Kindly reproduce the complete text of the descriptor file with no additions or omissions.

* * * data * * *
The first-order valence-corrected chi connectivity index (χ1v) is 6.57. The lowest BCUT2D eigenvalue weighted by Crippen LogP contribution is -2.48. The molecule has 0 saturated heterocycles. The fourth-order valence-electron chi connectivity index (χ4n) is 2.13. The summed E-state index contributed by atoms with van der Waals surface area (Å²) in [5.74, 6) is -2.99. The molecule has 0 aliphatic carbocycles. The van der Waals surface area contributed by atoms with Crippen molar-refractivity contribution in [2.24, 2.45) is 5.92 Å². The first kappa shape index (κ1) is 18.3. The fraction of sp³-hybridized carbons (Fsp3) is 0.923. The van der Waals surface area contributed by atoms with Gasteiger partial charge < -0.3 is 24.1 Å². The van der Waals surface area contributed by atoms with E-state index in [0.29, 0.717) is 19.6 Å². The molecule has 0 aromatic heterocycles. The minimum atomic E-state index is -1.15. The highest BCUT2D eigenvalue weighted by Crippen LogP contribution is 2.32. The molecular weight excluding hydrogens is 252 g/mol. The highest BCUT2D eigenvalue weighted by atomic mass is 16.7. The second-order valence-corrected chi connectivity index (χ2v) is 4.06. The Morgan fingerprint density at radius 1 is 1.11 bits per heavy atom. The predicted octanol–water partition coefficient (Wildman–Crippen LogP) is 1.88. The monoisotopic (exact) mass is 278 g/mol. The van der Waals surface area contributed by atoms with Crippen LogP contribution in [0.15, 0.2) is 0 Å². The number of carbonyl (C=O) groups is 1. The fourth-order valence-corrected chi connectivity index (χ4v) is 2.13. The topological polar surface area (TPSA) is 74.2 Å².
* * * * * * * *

The first-order valence-corrected chi connectivity index (χ1v) is 6.57. The lowest BCUT2D eigenvalue weighted by Crippen LogP contribution is -2.48. The molecule has 0 saturated heterocycles. The fourth-order valence-electron chi connectivity index (χ4n) is 2.13. The summed E-state index contributed by atoms with van der Waals surface area (Å²) in [5.74, 6) is -2.99. The molecule has 0 aliphatic carbocycles. The van der Waals surface area contributed by atoms with Crippen molar-refractivity contribution in [2.24, 2.45) is 5.92 Å². The first kappa shape index (κ1) is 18.3. The fraction of sp³-hybridized carbons (Fsp3) is 0.923. The van der Waals surface area contributed by atoms with Gasteiger partial charge < -0.3 is 24.1 Å². The van der Waals surface area contributed by atoms with E-state index in [0.29, 0.717) is 19.6 Å². The molecule has 0 aromatic heterocycles. The minimum atomic E-state index is -1.15. The highest BCUT2D eigenvalue weighted by Crippen LogP contribution is 2.32. The molecular weight excluding hydrogens is 252 g/mol. The highest BCUT2D eigenvalue weighted by atomic mass is 16.7. The second-order valence-corrected chi connectivity index (χ2v) is 4.06. The Morgan fingerprint density at radius 1 is 1.11 bits per heavy atom. The predicted octanol–water partition coefficient (Wildman–Crippen LogP) is 1.88. The monoisotopic (exact) mass is 278 g/mol. The van der Waals surface area contributed by atoms with Crippen LogP contribution in [0.15, 0.2) is 0 Å². The number of carbonyl (C=O) groups is 1. The fourth-order valence-corrected chi connectivity index (χ4v) is 2.13. The topological polar surface area (TPSA) is 74.2 Å².